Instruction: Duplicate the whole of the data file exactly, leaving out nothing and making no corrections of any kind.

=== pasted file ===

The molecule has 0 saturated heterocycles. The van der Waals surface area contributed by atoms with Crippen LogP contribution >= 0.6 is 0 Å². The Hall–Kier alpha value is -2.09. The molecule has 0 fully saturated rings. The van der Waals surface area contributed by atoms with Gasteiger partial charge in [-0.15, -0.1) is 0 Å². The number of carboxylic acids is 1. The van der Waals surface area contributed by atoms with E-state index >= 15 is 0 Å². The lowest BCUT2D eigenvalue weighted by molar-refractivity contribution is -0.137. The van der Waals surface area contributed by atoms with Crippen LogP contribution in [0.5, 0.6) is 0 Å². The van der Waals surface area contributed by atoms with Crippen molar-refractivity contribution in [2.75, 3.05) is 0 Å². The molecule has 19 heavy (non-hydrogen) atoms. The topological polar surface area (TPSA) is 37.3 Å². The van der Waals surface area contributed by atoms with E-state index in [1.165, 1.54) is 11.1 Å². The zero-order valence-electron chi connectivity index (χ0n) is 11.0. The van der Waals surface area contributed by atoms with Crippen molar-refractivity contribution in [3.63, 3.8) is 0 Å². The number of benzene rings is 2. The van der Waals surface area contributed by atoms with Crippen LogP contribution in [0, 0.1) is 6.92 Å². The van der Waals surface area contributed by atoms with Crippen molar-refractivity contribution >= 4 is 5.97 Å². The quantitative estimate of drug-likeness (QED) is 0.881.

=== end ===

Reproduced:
The molecule has 0 saturated heterocycles. The van der Waals surface area contributed by atoms with Crippen LogP contribution >= 0.6 is 0 Å². The Hall–Kier alpha value is -2.09. The molecule has 0 fully saturated rings. The van der Waals surface area contributed by atoms with Gasteiger partial charge in [-0.15, -0.1) is 0 Å². The number of carboxylic acids is 1. The van der Waals surface area contributed by atoms with E-state index >= 15 is 0 Å². The lowest BCUT2D eigenvalue weighted by molar-refractivity contribution is -0.137. The van der Waals surface area contributed by atoms with Crippen LogP contribution in [0.5, 0.6) is 0 Å². The van der Waals surface area contributed by atoms with Crippen molar-refractivity contribution in [2.75, 3.05) is 0 Å². The molecule has 19 heavy (non-hydrogen) atoms. The topological polar surface area (TPSA) is 37.3 Å². The van der Waals surface area contributed by atoms with E-state index in [1.165, 1.54) is 11.1 Å². The zero-order valence-electron chi connectivity index (χ0n) is 11.0. The van der Waals surface area contributed by atoms with Crippen molar-refractivity contribution in [3.63, 3.8) is 0 Å². The number of benzene rings is 2. The van der Waals surface area contributed by atoms with Crippen LogP contribution in [0, 0.1) is 6.92 Å². The van der Waals surface area contributed by atoms with Crippen molar-refractivity contribution >= 4 is 5.97 Å². The quantitative estimate of drug-likeness (QED) is 0.881.